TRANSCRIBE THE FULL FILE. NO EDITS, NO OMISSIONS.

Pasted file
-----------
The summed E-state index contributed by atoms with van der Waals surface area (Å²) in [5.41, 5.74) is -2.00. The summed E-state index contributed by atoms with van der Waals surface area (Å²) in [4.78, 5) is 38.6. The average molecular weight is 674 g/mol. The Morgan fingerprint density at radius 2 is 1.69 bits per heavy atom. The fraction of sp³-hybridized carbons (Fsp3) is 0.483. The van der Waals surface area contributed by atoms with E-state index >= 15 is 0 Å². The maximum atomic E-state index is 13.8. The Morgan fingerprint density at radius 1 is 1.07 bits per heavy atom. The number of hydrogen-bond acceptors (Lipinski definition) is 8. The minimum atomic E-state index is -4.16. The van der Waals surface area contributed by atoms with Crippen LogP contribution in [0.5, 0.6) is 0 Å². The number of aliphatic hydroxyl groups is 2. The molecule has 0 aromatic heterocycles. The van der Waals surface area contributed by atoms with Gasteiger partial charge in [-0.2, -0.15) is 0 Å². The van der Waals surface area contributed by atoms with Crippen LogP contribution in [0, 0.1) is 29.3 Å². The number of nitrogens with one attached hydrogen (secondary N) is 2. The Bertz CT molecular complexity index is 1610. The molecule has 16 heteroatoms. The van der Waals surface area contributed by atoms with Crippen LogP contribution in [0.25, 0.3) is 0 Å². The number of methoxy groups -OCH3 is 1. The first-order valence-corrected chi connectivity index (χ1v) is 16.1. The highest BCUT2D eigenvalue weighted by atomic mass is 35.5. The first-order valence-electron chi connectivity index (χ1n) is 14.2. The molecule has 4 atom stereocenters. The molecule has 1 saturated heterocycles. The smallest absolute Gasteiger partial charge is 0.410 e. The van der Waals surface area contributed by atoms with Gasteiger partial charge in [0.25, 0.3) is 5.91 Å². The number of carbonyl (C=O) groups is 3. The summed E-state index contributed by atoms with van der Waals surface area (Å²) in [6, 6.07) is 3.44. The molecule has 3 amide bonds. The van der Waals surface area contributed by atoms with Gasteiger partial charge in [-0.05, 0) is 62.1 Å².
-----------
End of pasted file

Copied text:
The summed E-state index contributed by atoms with van der Waals surface area (Å²) in [5.41, 5.74) is -2.00. The summed E-state index contributed by atoms with van der Waals surface area (Å²) in [4.78, 5) is 38.6. The average molecular weight is 674 g/mol. The Morgan fingerprint density at radius 2 is 1.69 bits per heavy atom. The fraction of sp³-hybridized carbons (Fsp3) is 0.483. The van der Waals surface area contributed by atoms with E-state index >= 15 is 0 Å². The maximum atomic E-state index is 13.8. The Morgan fingerprint density at radius 1 is 1.07 bits per heavy atom. The number of hydrogen-bond acceptors (Lipinski definition) is 8. The minimum atomic E-state index is -4.16. The van der Waals surface area contributed by atoms with Crippen LogP contribution in [0.5, 0.6) is 0 Å². The number of aliphatic hydroxyl groups is 2. The molecule has 0 aromatic heterocycles. The van der Waals surface area contributed by atoms with Gasteiger partial charge in [-0.2, -0.15) is 0 Å². The van der Waals surface area contributed by atoms with Crippen LogP contribution in [0, 0.1) is 29.3 Å². The number of nitrogens with one attached hydrogen (secondary N) is 2. The Bertz CT molecular complexity index is 1610. The molecule has 16 heteroatoms. The van der Waals surface area contributed by atoms with Crippen LogP contribution in [0.25, 0.3) is 0 Å². The number of methoxy groups -OCH3 is 1. The first-order valence-corrected chi connectivity index (χ1v) is 16.1. The highest BCUT2D eigenvalue weighted by atomic mass is 35.5. The first-order valence-electron chi connectivity index (χ1n) is 14.2. The molecule has 4 atom stereocenters. The molecule has 1 saturated heterocycles. The smallest absolute Gasteiger partial charge is 0.410 e. The van der Waals surface area contributed by atoms with Gasteiger partial charge in [0.25, 0.3) is 5.91 Å². The number of carbonyl (C=O) groups is 3. The summed E-state index contributed by atoms with van der Waals surface area (Å²) in [6, 6.07) is 3.44. The molecule has 3 amide bonds. The van der Waals surface area contributed by atoms with Gasteiger partial charge in [-0.05, 0) is 62.1 Å².